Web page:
After DOMA: The New Battle For Gay Rights At Work

Dan Fastenberg
2 gay males kissing after supreme court decision
2 gay males kissing after supreme court decision

Pundits have been busy analyzing the impact of the Supreme Court's decisions, overturning the 1996 Defense of Marriage Act and letting a ruling stand against California's Proposition 8. Whether other states will legalize gay marriage and how many couples will marry is still unclear. But one thing is clear: Lesbian, gay, bisexual and transgender Americans still don't have equal rights when it comes to the workplace.

According to Gregory Nevins, a staff attorney for Lambda Legal, the LGBT legal advocacy group, "not all that much" will change when it comes to LGBT Americans in the workplace. LGBT workers still aren't covered by the federal government's anti-discrimination laws for the workplace, which are spelled out in Title VII of the the 1964 Civil Rights Act. As the law currently stands, discrimination is only banned on the basis of "race, color, religion, sex and national origin." So LGBT workers have no protection if they're bullied or passed over for a promotion. And "there was nothing in the Supreme Court rulings that will change how courts interpret Title VII," according to Nevins.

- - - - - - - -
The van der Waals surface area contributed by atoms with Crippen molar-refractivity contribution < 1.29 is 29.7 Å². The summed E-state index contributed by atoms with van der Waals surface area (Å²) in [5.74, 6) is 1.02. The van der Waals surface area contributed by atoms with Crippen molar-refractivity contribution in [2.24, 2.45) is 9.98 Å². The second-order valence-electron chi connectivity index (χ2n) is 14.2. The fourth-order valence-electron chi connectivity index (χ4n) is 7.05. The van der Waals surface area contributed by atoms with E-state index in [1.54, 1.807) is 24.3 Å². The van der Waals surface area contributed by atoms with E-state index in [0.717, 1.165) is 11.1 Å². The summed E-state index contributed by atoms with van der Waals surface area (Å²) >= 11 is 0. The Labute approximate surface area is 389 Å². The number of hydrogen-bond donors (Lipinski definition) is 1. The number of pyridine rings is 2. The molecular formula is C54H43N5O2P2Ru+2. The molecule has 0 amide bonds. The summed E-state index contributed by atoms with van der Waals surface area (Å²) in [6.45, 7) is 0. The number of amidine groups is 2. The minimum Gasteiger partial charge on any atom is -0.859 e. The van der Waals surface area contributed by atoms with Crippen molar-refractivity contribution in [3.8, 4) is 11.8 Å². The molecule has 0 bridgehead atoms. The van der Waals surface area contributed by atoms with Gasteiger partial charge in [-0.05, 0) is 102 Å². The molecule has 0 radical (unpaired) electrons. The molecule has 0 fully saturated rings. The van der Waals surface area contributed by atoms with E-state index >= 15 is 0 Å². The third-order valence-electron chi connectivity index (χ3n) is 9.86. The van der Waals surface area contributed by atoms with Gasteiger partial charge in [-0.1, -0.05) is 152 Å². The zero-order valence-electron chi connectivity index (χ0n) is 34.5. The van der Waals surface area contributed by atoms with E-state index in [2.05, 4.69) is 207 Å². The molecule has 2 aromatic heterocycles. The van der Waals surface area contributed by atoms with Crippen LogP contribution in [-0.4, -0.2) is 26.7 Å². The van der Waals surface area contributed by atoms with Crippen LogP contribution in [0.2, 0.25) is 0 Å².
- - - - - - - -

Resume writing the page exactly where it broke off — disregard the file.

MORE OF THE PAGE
But the marriage rulings do show how the courts are motivated to make sure that LGBT Americans receive rights and protections enjoyed by heterosexual Americans. So in the wake of the announcement here's where things stand -- and what to expect.